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Summer is here, what's new and Norton's corner.

Summer is here, what's new and Norton's corner.
By Pulsenotes • Issue #11 • View online
Evening team!
Welcome to the eleventh instalment of our weekly dose. Hopefully everyone has managed to catch a bit of the sunny weather in-between tuning in to our lectures! It’s a shorter one this week - Ben on days, Norton’s on nights and I’m in the midst of my masters dissertation. However we have had time to update you on what’s new and Norton’s here with another clinical gem.
Enjoy our content? - Remember to tell your friends about us!

Check out Norton's meningitis lecture this Friday!
Check out Norton's meningitis lecture this Friday!
What's new this week?
LIVE webinars - what we’ve got coming up…
We’re providing FREE LIVE WEBINARS over the summer.
This week Norton has a double-billing! He’ll be there to take you through more important medical conditions
  1. Friday 17th July 11:00 BST - Pulsenotes LIVE: Meningitis. Tune in Friday as Norton takes you through the recognition and treatment of meningitis.
  2. Sunday 19th July 11:00 BST - Pulsenotes LIVE: Bradyarrhythmias. And he’s back Sunday to cover Bradyarrythmias, an update of a classic Pulsenotes LIVE lecture.
Remember - recordings of all these LIVE events will be available for members that aren’t able to make it!
New stuff…
We’ve just uploaded recordings of the following LIVE events for you to watch at your leisure!
  • Necrotising fasciitis
  • Stroke
We’ve been growing our library and this week we’ve added these:
And there are many new question sets too!
  • Pericarditis
  • Multiple sclerosis
  • Osteoporosis
  • Osteoarthritis
  • Hodgkin lymphoma
  • Non-hodgkin lymphoma
Norton's Corner
Todd’s paresis
Todd’s paresis describes post-ictal motor deficits. This means development of weakness / paralysis of part of the body following a focal seizure. It is a common stroke mimic and medical school exam favourite. History (as always!) is key.
In clinical practice, the classic presentation is weakness of the contralateral limb to the area of seizure activity. This may range from mild weakness to overt paralysis (hence the concern about stroke!). Depending on the area of brain affected by seizure activity, a range of other clinical features may be present including speech or sensory disturbances.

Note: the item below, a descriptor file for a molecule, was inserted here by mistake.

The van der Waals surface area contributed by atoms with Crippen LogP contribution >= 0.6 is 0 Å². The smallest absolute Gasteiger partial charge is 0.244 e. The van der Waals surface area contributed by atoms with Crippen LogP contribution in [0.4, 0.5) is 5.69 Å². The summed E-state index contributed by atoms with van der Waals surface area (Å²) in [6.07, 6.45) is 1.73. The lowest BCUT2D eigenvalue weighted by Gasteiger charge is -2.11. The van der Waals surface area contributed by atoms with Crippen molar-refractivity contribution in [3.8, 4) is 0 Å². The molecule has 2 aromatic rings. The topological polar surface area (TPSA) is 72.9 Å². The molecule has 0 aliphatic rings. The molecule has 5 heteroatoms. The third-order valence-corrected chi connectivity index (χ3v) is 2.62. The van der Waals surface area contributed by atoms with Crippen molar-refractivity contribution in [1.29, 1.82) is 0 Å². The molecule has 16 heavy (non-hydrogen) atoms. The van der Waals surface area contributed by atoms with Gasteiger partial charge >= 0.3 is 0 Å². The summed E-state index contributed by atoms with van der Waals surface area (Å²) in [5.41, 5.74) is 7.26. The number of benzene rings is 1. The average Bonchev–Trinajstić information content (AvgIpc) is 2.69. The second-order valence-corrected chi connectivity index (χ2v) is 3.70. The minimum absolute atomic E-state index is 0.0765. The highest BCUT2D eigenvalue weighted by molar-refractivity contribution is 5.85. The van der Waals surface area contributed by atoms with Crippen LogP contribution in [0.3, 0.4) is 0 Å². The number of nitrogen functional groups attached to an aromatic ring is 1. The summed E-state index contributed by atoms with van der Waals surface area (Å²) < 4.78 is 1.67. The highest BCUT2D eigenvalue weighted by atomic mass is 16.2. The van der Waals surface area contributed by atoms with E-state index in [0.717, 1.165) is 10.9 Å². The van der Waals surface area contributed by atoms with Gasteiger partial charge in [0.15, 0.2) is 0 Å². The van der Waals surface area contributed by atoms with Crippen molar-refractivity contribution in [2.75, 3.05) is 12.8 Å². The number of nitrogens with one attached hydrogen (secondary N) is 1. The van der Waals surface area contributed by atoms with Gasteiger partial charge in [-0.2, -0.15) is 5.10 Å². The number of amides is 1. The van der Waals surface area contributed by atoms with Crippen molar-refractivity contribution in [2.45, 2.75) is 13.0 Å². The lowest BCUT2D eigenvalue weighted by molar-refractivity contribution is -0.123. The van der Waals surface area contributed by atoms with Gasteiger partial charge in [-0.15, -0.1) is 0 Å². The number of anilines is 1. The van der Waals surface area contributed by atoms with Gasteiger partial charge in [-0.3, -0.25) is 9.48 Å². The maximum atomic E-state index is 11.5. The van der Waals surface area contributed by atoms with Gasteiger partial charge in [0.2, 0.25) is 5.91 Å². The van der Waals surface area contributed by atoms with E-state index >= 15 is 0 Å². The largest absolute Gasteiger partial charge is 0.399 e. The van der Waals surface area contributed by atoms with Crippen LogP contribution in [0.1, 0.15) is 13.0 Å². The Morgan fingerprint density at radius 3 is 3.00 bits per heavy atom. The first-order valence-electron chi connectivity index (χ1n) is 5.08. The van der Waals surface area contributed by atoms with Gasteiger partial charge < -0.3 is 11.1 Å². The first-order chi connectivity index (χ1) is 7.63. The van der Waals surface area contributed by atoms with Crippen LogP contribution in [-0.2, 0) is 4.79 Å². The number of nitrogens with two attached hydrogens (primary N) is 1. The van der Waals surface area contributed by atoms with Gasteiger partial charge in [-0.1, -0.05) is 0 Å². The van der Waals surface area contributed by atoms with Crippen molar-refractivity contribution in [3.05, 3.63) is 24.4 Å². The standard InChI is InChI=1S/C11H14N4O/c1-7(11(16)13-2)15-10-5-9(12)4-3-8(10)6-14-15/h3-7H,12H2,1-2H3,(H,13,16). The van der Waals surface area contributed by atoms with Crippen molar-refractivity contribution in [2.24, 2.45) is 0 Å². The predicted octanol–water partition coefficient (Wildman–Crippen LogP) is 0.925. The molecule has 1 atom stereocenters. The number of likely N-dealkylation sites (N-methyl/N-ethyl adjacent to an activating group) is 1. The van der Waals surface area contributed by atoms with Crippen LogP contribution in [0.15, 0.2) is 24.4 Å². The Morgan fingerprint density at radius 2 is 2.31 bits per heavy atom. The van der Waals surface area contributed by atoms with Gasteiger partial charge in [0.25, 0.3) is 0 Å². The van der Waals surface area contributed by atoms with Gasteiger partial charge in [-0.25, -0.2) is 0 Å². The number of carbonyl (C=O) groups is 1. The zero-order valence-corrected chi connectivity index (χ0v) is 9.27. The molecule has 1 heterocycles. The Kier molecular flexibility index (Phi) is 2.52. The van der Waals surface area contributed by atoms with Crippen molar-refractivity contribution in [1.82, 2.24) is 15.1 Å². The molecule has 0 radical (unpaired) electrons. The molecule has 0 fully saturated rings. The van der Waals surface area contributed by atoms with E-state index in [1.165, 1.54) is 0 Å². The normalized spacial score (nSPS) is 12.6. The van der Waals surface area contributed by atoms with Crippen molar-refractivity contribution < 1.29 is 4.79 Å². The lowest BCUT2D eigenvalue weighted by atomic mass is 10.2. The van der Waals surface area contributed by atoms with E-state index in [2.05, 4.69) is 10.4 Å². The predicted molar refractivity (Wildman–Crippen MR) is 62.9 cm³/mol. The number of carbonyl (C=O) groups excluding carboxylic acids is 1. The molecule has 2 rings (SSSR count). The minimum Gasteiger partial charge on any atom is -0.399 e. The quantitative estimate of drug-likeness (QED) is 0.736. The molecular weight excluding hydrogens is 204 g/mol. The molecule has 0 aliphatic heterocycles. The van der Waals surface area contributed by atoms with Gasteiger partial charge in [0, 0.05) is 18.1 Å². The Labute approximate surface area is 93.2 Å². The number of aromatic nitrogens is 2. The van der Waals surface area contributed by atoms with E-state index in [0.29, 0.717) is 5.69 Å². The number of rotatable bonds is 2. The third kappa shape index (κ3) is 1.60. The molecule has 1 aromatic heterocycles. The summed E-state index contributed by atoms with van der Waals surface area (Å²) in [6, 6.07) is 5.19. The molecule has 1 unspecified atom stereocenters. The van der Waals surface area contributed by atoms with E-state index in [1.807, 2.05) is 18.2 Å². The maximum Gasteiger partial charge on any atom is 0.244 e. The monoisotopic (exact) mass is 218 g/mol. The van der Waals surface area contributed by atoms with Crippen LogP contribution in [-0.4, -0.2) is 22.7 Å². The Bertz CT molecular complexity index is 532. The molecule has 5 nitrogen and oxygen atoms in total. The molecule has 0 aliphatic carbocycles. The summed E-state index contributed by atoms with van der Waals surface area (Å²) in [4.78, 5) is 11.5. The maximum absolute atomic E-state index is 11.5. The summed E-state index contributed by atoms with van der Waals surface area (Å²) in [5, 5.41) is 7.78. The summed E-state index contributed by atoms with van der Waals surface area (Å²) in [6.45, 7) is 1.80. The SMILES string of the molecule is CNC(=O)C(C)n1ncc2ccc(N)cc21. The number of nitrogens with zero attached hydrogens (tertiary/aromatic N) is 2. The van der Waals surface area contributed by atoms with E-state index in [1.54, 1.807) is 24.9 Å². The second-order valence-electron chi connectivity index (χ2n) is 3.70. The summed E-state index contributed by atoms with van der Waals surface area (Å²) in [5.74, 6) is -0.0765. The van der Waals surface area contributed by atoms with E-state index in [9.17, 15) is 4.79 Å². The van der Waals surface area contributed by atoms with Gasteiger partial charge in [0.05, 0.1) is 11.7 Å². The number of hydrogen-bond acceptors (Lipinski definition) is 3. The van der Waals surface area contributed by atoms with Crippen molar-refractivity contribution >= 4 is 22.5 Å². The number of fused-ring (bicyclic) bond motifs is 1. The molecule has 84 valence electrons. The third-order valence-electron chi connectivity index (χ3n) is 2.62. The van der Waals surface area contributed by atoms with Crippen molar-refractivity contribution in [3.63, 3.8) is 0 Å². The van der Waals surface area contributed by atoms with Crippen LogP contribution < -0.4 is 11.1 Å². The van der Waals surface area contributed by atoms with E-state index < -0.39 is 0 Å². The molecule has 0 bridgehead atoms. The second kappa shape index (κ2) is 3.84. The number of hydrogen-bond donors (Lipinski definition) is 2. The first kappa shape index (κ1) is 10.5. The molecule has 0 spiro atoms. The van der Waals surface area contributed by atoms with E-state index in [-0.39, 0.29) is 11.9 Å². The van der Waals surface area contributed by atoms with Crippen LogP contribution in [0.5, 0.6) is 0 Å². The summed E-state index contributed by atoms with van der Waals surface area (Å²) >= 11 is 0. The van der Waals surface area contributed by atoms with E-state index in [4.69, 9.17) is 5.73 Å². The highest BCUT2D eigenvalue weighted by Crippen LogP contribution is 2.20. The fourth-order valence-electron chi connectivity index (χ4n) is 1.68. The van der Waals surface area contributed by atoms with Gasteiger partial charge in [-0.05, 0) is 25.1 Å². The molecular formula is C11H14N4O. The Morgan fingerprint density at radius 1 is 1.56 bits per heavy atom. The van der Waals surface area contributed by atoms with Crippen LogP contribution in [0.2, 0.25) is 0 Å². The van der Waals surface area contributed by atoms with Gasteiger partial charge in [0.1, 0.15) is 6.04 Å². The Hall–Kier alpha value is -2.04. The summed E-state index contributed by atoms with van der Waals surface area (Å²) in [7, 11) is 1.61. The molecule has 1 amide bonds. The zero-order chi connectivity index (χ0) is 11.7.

The condition occurs following focal seizures. This may be secondary to a pure focal seizure, where the seizure activity remains localised to a single area. Alternatively, it can occur due to a focal-onset seizure that can extend to other areas of the brain.
The condition itself is theorised to develop due to ‘exhaustion’ of the cerebral area affected by vigorous depolarisation. This leads to a prolonged refractory state in that area. Another theory is the presence of prolonged local inhibition, which acts to prevent further seizure activity. Alternatively, it may be due to reduced blood flow from vasoconstriction, which limits the function of the area.
Recovery is usually within minutes to days and the vast majority within 36 hours. Many patients, depending on brain area involved, risk factors and collateral history, will need to have stroke excluded. MRI helps differentiate from an acute stroke and sometimes reversible post-ictal perfusion abnormalities will be identified. Another differential to consider is hemiplegic migraine, which classically presents as a severe, unilateral headache associated with hemiparesis.
Remember, the devil is in the detail, a collateral history about any potential seizure activity is important to come to the diagnosis.
Benjamin Norton (@medicalreg)
Final words
Remember to get in contact with any questions, suggestions, or topics that you wish to be covered!
Thanks for reading, remember to tell your friends, and see you next week!
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